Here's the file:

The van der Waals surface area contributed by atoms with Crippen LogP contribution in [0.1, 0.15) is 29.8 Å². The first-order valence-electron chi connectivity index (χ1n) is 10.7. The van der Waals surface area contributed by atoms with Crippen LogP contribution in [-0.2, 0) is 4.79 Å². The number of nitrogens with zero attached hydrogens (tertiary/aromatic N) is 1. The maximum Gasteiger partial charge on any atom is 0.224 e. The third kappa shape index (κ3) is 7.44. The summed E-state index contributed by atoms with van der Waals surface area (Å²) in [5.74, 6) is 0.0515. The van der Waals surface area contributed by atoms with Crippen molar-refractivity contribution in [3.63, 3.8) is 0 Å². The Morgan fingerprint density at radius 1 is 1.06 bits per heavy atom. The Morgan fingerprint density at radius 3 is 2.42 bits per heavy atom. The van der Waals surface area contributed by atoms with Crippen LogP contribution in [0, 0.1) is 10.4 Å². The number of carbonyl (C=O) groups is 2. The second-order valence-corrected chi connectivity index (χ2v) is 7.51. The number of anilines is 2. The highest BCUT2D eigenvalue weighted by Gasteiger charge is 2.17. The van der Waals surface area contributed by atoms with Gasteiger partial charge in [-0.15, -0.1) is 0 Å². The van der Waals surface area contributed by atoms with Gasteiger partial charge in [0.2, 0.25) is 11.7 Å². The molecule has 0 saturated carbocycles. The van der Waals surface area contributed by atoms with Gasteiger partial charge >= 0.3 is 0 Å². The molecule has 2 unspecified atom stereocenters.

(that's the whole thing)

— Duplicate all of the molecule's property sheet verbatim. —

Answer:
The van der Waals surface area contributed by atoms with Crippen LogP contribution in [0.1, 0.15) is 29.8 Å². The first-order valence-electron chi connectivity index (χ1n) is 10.7. The van der Waals surface area contributed by atoms with Crippen LogP contribution in [-0.2, 0) is 4.79 Å². The number of nitrogens with zero attached hydrogens (tertiary/aromatic N) is 1. The maximum Gasteiger partial charge on any atom is 0.224 e. The third kappa shape index (κ3) is 7.44. The summed E-state index contributed by atoms with van der Waals surface area (Å²) in [5.74, 6) is 0.0515. The van der Waals surface area contributed by atoms with Crippen molar-refractivity contribution in [3.63, 3.8) is 0 Å². The Morgan fingerprint density at radius 1 is 1.06 bits per heavy atom. The Morgan fingerprint density at radius 3 is 2.42 bits per heavy atom. The van der Waals surface area contributed by atoms with Crippen LogP contribution in [0, 0.1) is 10.4 Å². The number of carbonyl (C=O) groups is 2. The second-order valence-corrected chi connectivity index (χ2v) is 7.51. The number of anilines is 2. The highest BCUT2D eigenvalue weighted by Gasteiger charge is 2.17. The van der Waals surface area contributed by atoms with Gasteiger partial charge in [-0.15, -0.1) is 0 Å². The van der Waals surface area contributed by atoms with Gasteiger partial charge in [0.2, 0.25) is 11.7 Å². The molecule has 0 saturated carbocycles. The van der Waals surface area contributed by atoms with Gasteiger partial charge >= 0.3 is 0 Å². The molecule has 2 unspecified atom stereocenters.